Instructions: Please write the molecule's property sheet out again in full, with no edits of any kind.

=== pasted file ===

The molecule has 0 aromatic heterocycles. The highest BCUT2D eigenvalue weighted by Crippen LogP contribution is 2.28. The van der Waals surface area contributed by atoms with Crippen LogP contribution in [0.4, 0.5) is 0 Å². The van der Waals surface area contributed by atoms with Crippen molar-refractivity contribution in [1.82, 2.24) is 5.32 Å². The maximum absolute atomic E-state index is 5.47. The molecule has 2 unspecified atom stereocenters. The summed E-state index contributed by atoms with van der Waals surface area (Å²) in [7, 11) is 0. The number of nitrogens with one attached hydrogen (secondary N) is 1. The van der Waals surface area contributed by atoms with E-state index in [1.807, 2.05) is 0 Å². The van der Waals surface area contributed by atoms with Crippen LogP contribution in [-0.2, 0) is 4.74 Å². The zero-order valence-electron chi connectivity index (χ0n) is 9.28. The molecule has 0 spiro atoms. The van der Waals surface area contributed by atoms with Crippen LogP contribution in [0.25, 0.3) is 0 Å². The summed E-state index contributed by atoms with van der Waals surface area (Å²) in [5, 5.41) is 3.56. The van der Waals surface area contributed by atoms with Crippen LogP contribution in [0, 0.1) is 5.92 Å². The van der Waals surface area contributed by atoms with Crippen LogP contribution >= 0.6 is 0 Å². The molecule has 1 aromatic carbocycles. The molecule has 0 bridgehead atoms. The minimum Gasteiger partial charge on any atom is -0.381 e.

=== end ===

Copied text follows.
The molecule has 0 aromatic heterocycles. The highest BCUT2D eigenvalue weighted by Crippen LogP contribution is 2.28. The van der Waals surface area contributed by atoms with Crippen LogP contribution in [0.4, 0.5) is 0 Å². The van der Waals surface area contributed by atoms with Crippen molar-refractivity contribution in [1.82, 2.24) is 5.32 Å². The maximum absolute atomic E-state index is 5.47. The molecule has 2 unspecified atom stereocenters. The summed E-state index contributed by atoms with van der Waals surface area (Å²) in [7, 11) is 0. The number of nitrogens with one attached hydrogen (secondary N) is 1. The van der Waals surface area contributed by atoms with E-state index in [1.807, 2.05) is 0 Å². The van der Waals surface area contributed by atoms with Crippen LogP contribution in [-0.2, 0) is 4.74 Å². The zero-order valence-electron chi connectivity index (χ0n) is 9.28. The molecule has 0 spiro atoms. The van der Waals surface area contributed by atoms with Crippen LogP contribution in [0.25, 0.3) is 0 Å². The summed E-state index contributed by atoms with van der Waals surface area (Å²) in [5, 5.41) is 3.56. The van der Waals surface area contributed by atoms with Crippen LogP contribution in [0, 0.1) is 5.92 Å². The van der Waals surface area contributed by atoms with Crippen LogP contribution >= 0.6 is 0 Å². The molecule has 1 aromatic carbocycles. The molecule has 0 bridgehead atoms. The minimum Gasteiger partial charge on any atom is -0.381 e.